Buying cool is the best way for big companies to stay cool.
Snapchat rightly believes in itself, and now it’s getting bankers to bet on that vision without selling its precious equity. Snapchat has secured a line of credit led by Morgan Stanley, potentially with other banks participating, according to Recode.
Snapchat can borrow against that credit line and pay it back later if it needs cash in the lead up to a likely 2017 IPO. That will give it flexibility to go public when the time is right without worrying about having to raise another round of equity financing to pay its expenses. It already raised a $1.8 billion Series F earlier this year.
But the other opportunity afforded by the credit line that today’s report doesn’t discuss is that Snapchat could use the credit line to make acquisitions.
Snapchat has already proven itself a prolific buyer. In 2014 it acquired smart glasses developer Vergence Labs for $15 million to jumpstart its hardware division, and QR code startup Scan.me for $50 million to power its QR Snapcodes. Snapchat bought augmented reality filter startup Looksery for a rumored $150 million last year to create its animated selfie lenses.
This year Snapchat bought 3D selfie marker Seene, and personalized Bitmoji sticker startup Bitstrips for a reported $100 million. And it’s in talks to acquire mobile search and social planning startup Vurb for over $110 million.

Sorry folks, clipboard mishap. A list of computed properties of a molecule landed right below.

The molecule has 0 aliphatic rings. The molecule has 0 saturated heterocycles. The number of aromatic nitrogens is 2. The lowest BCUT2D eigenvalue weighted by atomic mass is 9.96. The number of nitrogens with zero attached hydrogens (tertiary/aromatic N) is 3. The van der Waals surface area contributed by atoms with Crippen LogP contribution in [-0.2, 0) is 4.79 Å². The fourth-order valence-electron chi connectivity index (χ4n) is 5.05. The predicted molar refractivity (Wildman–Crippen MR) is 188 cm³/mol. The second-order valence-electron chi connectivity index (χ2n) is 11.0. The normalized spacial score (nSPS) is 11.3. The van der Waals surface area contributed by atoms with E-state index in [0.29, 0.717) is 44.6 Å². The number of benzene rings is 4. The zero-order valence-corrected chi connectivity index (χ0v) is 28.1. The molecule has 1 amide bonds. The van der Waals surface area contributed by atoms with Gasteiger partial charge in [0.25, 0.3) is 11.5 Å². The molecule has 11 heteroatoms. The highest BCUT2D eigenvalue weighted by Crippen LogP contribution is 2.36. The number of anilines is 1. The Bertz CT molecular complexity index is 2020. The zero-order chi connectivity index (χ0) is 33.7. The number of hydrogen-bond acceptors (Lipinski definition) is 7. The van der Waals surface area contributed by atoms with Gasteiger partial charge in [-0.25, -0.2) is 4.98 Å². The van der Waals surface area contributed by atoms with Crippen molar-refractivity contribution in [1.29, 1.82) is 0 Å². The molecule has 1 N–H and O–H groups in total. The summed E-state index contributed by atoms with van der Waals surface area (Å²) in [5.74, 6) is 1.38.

CEO Evan Spiegel seems to have taken a note from Facebook, the company he himself refused to sell to. By acquiring new products, even at steep prices, Snapchat can stay ahead of competitors and avoid growing stale.
Though it’s unclear how much credit Snapchat has to play with, its loyal teen user base and budding advertising revenues are worthy of Wall Street’s faith. It’s supposedly on track to earn $350 million in 2016, and wants to be a $500 million to $1 billion business in 2017. If it can maintain its cool, it could continue earning the big bucks and pay back any cash borrowed later.
Having the extra credit line gives it the funds to buy startups it thinks could keep it at the forefront of digital culture.